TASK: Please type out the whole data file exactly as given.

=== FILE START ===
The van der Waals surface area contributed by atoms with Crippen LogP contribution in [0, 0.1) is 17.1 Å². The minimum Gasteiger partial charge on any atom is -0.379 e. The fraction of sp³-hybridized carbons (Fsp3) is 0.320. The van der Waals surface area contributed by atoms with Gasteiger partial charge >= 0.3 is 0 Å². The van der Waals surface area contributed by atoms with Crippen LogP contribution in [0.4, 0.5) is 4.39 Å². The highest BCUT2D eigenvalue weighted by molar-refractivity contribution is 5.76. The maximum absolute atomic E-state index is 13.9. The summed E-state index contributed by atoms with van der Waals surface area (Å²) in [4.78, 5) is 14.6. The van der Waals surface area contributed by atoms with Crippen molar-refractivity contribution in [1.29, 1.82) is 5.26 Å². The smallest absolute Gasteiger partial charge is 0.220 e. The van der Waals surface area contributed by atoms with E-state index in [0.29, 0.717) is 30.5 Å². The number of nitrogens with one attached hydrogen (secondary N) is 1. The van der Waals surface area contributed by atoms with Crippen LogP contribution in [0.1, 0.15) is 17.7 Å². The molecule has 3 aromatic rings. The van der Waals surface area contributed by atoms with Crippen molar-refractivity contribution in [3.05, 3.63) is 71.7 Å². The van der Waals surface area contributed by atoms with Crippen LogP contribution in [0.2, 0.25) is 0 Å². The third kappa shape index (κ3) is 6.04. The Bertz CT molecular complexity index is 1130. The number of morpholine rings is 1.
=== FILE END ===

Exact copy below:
The van der Waals surface area contributed by atoms with Crippen LogP contribution in [0, 0.1) is 17.1 Å². The minimum Gasteiger partial charge on any atom is -0.379 e. The fraction of sp³-hybridized carbons (Fsp3) is 0.320. The van der Waals surface area contributed by atoms with Gasteiger partial charge >= 0.3 is 0 Å². The van der Waals surface area contributed by atoms with Crippen LogP contribution in [0.4, 0.5) is 4.39 Å². The highest BCUT2D eigenvalue weighted by molar-refractivity contribution is 5.76. The maximum absolute atomic E-state index is 13.9. The summed E-state index contributed by atoms with van der Waals surface area (Å²) in [4.78, 5) is 14.6. The van der Waals surface area contributed by atoms with Crippen molar-refractivity contribution in [1.29, 1.82) is 5.26 Å². The smallest absolute Gasteiger partial charge is 0.220 e. The van der Waals surface area contributed by atoms with E-state index in [0.29, 0.717) is 30.5 Å². The number of nitrogens with one attached hydrogen (secondary N) is 1. The van der Waals surface area contributed by atoms with Crippen LogP contribution in [0.1, 0.15) is 17.7 Å². The molecule has 3 aromatic rings. The van der Waals surface area contributed by atoms with Crippen molar-refractivity contribution in [3.05, 3.63) is 71.7 Å². The van der Waals surface area contributed by atoms with Crippen LogP contribution in [0.2, 0.25) is 0 Å². The third kappa shape index (κ3) is 6.04. The Bertz CT molecular complexity index is 1130. The number of morpholine rings is 1.